“Today, computing mainly automates things for you, but when we connect all these things, you can truly start assisting people in a more meaningful way,” Mr. Pichai said. He suggested a way for Android on people’s smartphones to interact with Android in their cars. “If I go and pick up my kids, it would be good for my car to be aware that my kids have entered the car and change the music to something that’s appropriate for them,” Mr. Pichai said.

What’s illuminating is not the triviality of Pichai’s scenario — that billions of dollars might be invested in developing a system that senses when your kids get in your car and then seamlessly cues up “Baby Beluga” — but what the urge to automate small, human interactions reveals about Pichai and his colleagues. With this offhand example, Pichai gives voice to Silicon Valley’s reigning assumption, which can be boiled down to this: Anything that can be automated should be automated. If it’s possible to program a computer to do something a person can do, then the computer should do it. That way, the person will be “freed up” to do something “more valuable.” Completely absent from this view is any sense of what it actually means to be a human being. Pichai doesn’t seem able to comprehend that the essence, and the joy, of parenting may actually lie in all the small, trivial gestures that parents make on behalf of or in concert with their kids — like picking out a song to play in the car. Intimacy is redefined as inefficiency.

I guess it’s no surprise that what Pichai expresses is a robot’s view of technology in general and automation in particular — mindless, witless, joyless; obsessed with productivity, oblivious to life’s everyday textures and pleasures. But it is telling. What should be automated is not what can be automated but what should be automated.

Image: “Communicating with the Beluga” by Bob.


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From endless ladder to downward ramp


A couple of months ago, in the post “The Myth of the Endless Ladder,” I critiqued the widespread assumption that progress in production technology, such as advances in robotics and analytical software, inevitably “frees humans up to work on higher-value tasks,” in the words of economics reporter Annie Lowrey. While such a dynamic has often been true in the past, particularly in the middle years of the last century, there’s no guarantee that it will be true in the future. Evidence is growing, in fact, that a very different dynamic is now playing out, as computers take on more analytical and judgment-making tasks. In place of the endless ladder, we may now have what MIT economics professor and labor-market expert David Autor calls a “downward ramp.” The latest wave of automation technology appears to be “freeing us up” for less-interesting and less-challenging work.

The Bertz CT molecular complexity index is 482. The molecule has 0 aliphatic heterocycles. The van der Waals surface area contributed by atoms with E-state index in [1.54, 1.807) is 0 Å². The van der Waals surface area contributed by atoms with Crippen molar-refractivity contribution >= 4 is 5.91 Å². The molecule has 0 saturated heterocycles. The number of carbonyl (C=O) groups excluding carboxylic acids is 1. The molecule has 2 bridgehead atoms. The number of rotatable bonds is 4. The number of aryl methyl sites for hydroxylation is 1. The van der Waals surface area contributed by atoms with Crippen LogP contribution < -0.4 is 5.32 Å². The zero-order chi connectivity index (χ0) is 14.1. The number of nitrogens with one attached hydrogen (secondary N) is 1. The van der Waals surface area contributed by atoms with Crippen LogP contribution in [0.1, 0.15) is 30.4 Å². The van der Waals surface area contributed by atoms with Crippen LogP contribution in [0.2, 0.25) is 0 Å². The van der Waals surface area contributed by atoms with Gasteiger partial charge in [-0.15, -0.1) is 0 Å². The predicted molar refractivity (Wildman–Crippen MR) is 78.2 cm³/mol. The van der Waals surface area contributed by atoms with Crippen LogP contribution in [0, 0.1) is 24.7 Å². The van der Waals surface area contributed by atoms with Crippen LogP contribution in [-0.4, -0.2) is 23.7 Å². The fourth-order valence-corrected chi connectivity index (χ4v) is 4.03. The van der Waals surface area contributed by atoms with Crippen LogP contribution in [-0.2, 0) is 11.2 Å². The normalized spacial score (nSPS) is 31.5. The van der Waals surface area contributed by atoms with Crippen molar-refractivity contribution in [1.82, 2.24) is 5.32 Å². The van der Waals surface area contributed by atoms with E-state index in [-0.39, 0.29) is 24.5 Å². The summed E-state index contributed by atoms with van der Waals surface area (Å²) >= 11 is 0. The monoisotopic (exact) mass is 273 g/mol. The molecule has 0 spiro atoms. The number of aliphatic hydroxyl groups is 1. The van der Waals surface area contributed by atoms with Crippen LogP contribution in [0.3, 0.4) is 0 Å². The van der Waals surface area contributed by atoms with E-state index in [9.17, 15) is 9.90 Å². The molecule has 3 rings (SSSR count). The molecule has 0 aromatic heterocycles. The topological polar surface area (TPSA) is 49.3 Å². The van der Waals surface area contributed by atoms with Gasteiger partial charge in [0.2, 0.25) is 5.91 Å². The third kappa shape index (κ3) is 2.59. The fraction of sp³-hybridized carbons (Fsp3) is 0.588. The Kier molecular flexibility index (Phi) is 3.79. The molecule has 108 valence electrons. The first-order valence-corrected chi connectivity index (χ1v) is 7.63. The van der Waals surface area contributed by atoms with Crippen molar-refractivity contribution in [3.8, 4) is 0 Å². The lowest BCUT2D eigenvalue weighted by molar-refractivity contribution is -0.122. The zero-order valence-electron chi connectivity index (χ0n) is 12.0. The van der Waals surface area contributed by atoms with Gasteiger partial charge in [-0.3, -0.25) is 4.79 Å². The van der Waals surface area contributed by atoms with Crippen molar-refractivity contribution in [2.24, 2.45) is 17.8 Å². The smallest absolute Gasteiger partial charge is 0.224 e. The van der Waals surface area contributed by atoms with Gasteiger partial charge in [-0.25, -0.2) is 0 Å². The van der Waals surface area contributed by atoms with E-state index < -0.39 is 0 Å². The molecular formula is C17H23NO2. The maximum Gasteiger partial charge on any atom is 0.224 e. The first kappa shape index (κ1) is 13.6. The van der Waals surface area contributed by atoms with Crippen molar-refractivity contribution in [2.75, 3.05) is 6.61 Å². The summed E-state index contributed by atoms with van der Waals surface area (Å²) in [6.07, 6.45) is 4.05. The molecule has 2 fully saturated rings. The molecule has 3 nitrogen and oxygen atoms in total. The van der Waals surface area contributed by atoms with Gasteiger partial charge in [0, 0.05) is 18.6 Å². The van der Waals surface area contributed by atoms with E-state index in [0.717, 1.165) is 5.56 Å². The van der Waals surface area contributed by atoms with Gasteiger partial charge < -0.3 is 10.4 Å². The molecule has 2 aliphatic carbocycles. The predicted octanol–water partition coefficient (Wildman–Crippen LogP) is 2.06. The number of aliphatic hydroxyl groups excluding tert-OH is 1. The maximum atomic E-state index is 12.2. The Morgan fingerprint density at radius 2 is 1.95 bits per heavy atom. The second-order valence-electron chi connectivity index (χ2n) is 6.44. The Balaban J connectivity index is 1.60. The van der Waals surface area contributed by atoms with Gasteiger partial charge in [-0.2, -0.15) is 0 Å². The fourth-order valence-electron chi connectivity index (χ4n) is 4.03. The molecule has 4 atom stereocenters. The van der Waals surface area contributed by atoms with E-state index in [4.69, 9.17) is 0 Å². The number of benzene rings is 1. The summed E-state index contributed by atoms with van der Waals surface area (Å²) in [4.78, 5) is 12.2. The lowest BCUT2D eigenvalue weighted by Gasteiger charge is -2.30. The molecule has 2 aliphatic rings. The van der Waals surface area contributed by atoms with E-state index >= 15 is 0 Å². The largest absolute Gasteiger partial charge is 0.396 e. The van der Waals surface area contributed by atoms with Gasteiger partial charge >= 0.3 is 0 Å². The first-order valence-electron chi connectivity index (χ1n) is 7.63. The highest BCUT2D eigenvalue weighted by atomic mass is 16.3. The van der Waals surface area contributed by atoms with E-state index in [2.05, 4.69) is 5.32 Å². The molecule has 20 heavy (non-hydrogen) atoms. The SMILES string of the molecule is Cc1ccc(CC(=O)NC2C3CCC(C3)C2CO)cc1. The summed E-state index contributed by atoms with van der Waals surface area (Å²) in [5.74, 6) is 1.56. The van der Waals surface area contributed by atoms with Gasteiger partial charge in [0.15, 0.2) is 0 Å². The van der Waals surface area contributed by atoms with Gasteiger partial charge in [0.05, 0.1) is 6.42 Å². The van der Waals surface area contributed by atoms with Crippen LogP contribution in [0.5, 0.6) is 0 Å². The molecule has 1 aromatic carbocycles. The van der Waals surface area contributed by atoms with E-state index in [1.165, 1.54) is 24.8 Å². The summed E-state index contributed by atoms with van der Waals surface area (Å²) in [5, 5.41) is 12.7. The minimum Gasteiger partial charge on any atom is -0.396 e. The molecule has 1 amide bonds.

In a New York Times column, Thomas Edsall points to new research, by economists Paul Beaudry, David Green, and Ben Sand, that suggests a widespread erosion in the skill levels of jobs since the year 2000. If in the 20 years leading up to the turn of the millennium we saw a “hollowing” of mid-skill jobs, with employment polarizing between low-skill and high-skill tasks, we now seem to be seeing a rapid loss of high-skill jobs as well. From top to bottom, the researchers report, workers are being pushed down the skill ramp:

After two decades of growth in the demand for occupations high in cognitive tasks, the US economy reversed and experienced a decline in the demand for such skills. The demand for cognitive tasks was to a large extent the motor of the US labor market prior to 2000. Once this motor reversed, the employment rate in the US economy started to contract. As we have emphasized, while this demand for cognitive tasks directly effects mainly high skilled workers, we have provided evidence that it has indirectly affected lower skill workers by pushing them out of jobs that have been taken up by higher skilled worker displaced from cognitive occupations. This has resulted in high growth in employment in low skilled manual jobs with declining wages in those occupations, and has pushed many low skill individuals out of the labor market.

Beaudry, Green, and Sand encapsulate the new deskilling trend in this remarkable chart, which documents the intellectual demands of the jobs taken by college graduates*:

downward ramp

Edsall reports that two other recent studies, one by Andrew Sum et al. and one by Lawrence Mishel et al., also find evidence of the deskilling trend among even the well-educated.

Comments MIT’s Andrew McAfee, co-author of The Second Machine Age: